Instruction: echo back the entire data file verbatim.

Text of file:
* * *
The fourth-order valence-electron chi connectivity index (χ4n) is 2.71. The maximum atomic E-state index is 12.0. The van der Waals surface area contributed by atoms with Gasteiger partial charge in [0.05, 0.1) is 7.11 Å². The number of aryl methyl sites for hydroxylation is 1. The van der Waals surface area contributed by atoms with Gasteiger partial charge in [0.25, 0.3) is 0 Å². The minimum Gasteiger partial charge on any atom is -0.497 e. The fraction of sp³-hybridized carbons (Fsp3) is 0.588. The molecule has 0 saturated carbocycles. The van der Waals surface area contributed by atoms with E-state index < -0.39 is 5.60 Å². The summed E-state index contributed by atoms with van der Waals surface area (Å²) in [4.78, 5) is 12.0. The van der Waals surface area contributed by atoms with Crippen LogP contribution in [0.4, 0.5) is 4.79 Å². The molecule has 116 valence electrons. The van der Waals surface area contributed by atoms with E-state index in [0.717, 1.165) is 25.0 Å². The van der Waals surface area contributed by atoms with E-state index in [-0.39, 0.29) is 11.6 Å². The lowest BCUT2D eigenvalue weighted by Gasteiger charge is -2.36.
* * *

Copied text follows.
The fourth-order valence-electron chi connectivity index (χ4n) is 2.71. The maximum atomic E-state index is 12.0. The van der Waals surface area contributed by atoms with Gasteiger partial charge in [0.05, 0.1) is 7.11 Å². The number of aryl methyl sites for hydroxylation is 1. The van der Waals surface area contributed by atoms with Gasteiger partial charge in [0.25, 0.3) is 0 Å². The minimum Gasteiger partial charge on any atom is -0.497 e. The fraction of sp³-hybridized carbons (Fsp3) is 0.588. The molecule has 0 saturated carbocycles. The van der Waals surface area contributed by atoms with E-state index < -0.39 is 5.60 Å². The summed E-state index contributed by atoms with van der Waals surface area (Å²) in [4.78, 5) is 12.0. The van der Waals surface area contributed by atoms with Crippen LogP contribution in [0.4, 0.5) is 4.79 Å². The molecule has 116 valence electrons. The van der Waals surface area contributed by atoms with E-state index in [0.717, 1.165) is 25.0 Å². The van der Waals surface area contributed by atoms with E-state index in [-0.39, 0.29) is 11.6 Å². The lowest BCUT2D eigenvalue weighted by Gasteiger charge is -2.36.